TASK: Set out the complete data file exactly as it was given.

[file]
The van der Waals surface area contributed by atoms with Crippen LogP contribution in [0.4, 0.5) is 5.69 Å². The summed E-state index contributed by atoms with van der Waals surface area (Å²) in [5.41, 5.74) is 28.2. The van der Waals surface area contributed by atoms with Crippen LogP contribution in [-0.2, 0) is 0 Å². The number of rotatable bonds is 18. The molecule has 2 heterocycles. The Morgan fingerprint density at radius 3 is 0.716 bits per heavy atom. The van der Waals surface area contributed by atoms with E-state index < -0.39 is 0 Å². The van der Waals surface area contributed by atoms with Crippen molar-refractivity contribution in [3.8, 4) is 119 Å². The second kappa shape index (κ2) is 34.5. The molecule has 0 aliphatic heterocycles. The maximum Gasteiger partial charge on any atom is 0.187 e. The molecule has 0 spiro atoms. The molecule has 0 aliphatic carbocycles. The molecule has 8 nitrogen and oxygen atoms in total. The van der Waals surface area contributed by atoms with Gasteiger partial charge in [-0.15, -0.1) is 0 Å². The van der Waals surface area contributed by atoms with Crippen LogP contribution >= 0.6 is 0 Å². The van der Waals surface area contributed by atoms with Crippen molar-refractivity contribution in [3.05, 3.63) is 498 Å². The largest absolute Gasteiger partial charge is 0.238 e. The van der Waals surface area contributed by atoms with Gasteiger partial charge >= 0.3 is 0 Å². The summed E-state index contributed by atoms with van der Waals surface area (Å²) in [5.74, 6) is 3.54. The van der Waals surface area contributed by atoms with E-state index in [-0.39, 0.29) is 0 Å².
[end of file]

The van der Waals surface area contributed by atoms with Crippen LogP contribution in [0.4, 0.5) is 5.69 Å². The summed E-state index contributed by atoms with van der Waals surface area (Å²) in [5.41, 5.74) is 28.2. The van der Waals surface area contributed by atoms with Crippen LogP contribution in [-0.2, 0) is 0 Å². The number of rotatable bonds is 18. The molecule has 2 heterocycles. The Morgan fingerprint density at radius 3 is 0.716 bits per heavy atom. The van der Waals surface area contributed by atoms with E-state index < -0.39 is 0 Å². The van der Waals surface area contributed by atoms with Crippen molar-refractivity contribution in [3.8, 4) is 119 Å². The second kappa shape index (κ2) is 34.5. The molecule has 0 aliphatic heterocycles. The maximum Gasteiger partial charge on any atom is 0.187 e. The molecule has 0 spiro atoms. The molecule has 0 aliphatic carbocycles. The molecule has 8 nitrogen and oxygen atoms in total. The van der Waals surface area contributed by atoms with Gasteiger partial charge in [-0.15, -0.1) is 0 Å². The van der Waals surface area contributed by atoms with Crippen LogP contribution >= 0.6 is 0 Å². The van der Waals surface area contributed by atoms with Crippen molar-refractivity contribution in [3.05, 3.63) is 498 Å². The largest absolute Gasteiger partial charge is 0.238 e. The van der Waals surface area contributed by atoms with Gasteiger partial charge >= 0.3 is 0 Å². The summed E-state index contributed by atoms with van der Waals surface area (Å²) in [5.74, 6) is 3.54. The van der Waals surface area contributed by atoms with E-state index in [-0.39, 0.29) is 0 Å².